In August 2020, the NSA and FBI published a joint security alert containing details about a previously undisclosed Russian malware. The entire report can be viewed here
The agencies say that the Linux strain malware has been developed and deployed in real-world attacks by Russian military hackers. The FBI says, “The Russian General Staff Main Intelligence Directorate (GRU) 85th Main Special Service Center (GTsSS) military unit 26165, whose activity is sometimes identified by the private sector as Fancy Bear, Strontium, or APT 28, is deploying malware called Drovorub, designed for Linux systems as part of its cyber espionage operations.”
The name Drovorub comes from a variety of artifacts discovered in Drovorub files, Drovo translates to “firewood” or “wood”, while Rub translates to “to fell, or “to chop.” Together, they translate to “woodcutter” or “to split wood.” Drovorub is like a Swiss-army knife for hacking Linux. The Linux malware toolset consists of an implant coupled with a kernel module root kit, a file transfer and port forwarding tool, and logic for connecting back to a Command and Control (C2) server. Drovorub malware is made up of four executable components: Drovorub-client, Drovorub-agent, Drovorub-kernel module and Drovorub-server.
Installed on actor-controlled infrastructure, enables C2 for the Drovorub-client and Drovorub-agent. mySQL is used by the Drovorub-server to manage the connecting Drovorub-client(s) and Drovorub-agent(s). The database stores data that is used by the Drovorub-agent and client for registration, authentication and tasking.
The Drovorub-client is installed on target endpoints by the actor. The client receives commands from the remote Drovorub-server and offers file transfer to/from the victim, port forwarding, and a remote shell capability. The Drovorub-client is packaged within a Drovorub-kernel module which provides rootkit-based stealth functionality to hide the client and kernel module.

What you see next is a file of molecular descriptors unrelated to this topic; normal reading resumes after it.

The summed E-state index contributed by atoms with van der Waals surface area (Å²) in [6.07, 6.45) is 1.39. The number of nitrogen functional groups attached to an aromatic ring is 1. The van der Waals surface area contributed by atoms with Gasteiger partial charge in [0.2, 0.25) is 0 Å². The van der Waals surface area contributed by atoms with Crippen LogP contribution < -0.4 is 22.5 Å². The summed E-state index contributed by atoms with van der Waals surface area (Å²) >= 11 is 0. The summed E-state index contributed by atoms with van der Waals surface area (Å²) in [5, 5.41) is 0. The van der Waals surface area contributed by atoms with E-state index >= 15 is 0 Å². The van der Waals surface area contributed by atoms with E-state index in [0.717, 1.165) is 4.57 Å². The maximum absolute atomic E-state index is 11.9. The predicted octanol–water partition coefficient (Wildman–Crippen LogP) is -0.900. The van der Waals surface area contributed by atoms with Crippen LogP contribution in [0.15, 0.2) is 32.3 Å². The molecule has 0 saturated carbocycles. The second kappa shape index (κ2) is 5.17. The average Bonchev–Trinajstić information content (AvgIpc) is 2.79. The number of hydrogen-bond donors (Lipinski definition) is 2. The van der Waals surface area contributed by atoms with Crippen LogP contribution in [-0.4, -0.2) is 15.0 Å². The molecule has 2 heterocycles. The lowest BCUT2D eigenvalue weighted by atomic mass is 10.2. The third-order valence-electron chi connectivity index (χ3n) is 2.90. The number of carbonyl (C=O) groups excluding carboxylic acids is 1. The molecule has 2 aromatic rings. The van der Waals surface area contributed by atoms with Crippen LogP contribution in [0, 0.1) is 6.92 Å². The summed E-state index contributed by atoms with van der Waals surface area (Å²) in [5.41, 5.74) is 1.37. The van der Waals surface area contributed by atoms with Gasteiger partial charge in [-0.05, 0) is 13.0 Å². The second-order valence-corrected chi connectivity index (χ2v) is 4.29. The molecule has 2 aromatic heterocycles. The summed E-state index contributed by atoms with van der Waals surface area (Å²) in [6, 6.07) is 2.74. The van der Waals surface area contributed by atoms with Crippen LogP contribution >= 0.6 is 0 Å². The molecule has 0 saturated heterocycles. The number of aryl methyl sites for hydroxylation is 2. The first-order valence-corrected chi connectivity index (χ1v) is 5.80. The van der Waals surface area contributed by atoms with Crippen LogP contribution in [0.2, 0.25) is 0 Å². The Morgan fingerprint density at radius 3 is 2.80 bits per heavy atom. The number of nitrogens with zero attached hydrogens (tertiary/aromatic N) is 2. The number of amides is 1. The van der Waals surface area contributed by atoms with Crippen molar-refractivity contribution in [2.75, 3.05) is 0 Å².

The kernel module implements the stealth, hiding itself and various artifacts from user-space, including specified files and directories, network ports and sessions, the Drovorub-client process, and Drovorub-client child processes.
The Drovorub-agent executable receives commands from its configured Drovorub-server. The agent is likely to be installed on internet-accessible hosts or actor controlled infrastructure. Unlike the Drovorub-client the Drovorub-agent does not include remote shell capability and is purposed based for uploading files to and download files from Drovorub-client endpoints, and forward network traffic through port relays.
The agencies do not say how long the Drovorub malware has been in circulation nor how the bug was discovered, but do point to an August 5, 2019 Microsoft Security Response Center alert linking IP address 220.127.116.11 to Strontium infrastructure in an Internet of Things devices exploit in April, 2019. The NSA and FBI have confirmed that the same IP address was also used to access the Drovorub C2 IP address 18.104.22.168 that same month. No other threat actors are believed to be using Drovorub at this point but other cyber adversaries are expected to deploy similar tools and techniques, the alert stated.
A number of complementary detection techniques effectively identify Drovorub malware activity. The Drovorub-kernel module poses a challenge to large-scale detection on the host because it hides Drovorub artifacts from tools commonly used for live-response at scale. While packet inspection at network boundaries can be used to detect Drovorub on networks, host-based methods include probing, security products, live response, memory analysis, and media (disk image) analysis. Specific guidance for running Volatility®, probing for file hiding behavior, Snort® rules, and Yara® rules are all included in the Detection section of the NSA/FBI advisory.
To prevent Drovorub’s hiding and persistence technique, system administrators should update to Linux Kernel 3.7 or later to take full advantage of kernel signing enforcement. System owners are advised to configure systems to load only modules with a valid digital signature making it more difficult for an actor to introduce a malicious kernel module into the system. The advisory carried with it an allied message beyond the malware warning. It signaled the agencies’ intention to share information with the private sector, other government entities and international partners to enable network defenders to “identify and degrade malware activity” and to “counter the capabilities of the GRU,” the agencies said.
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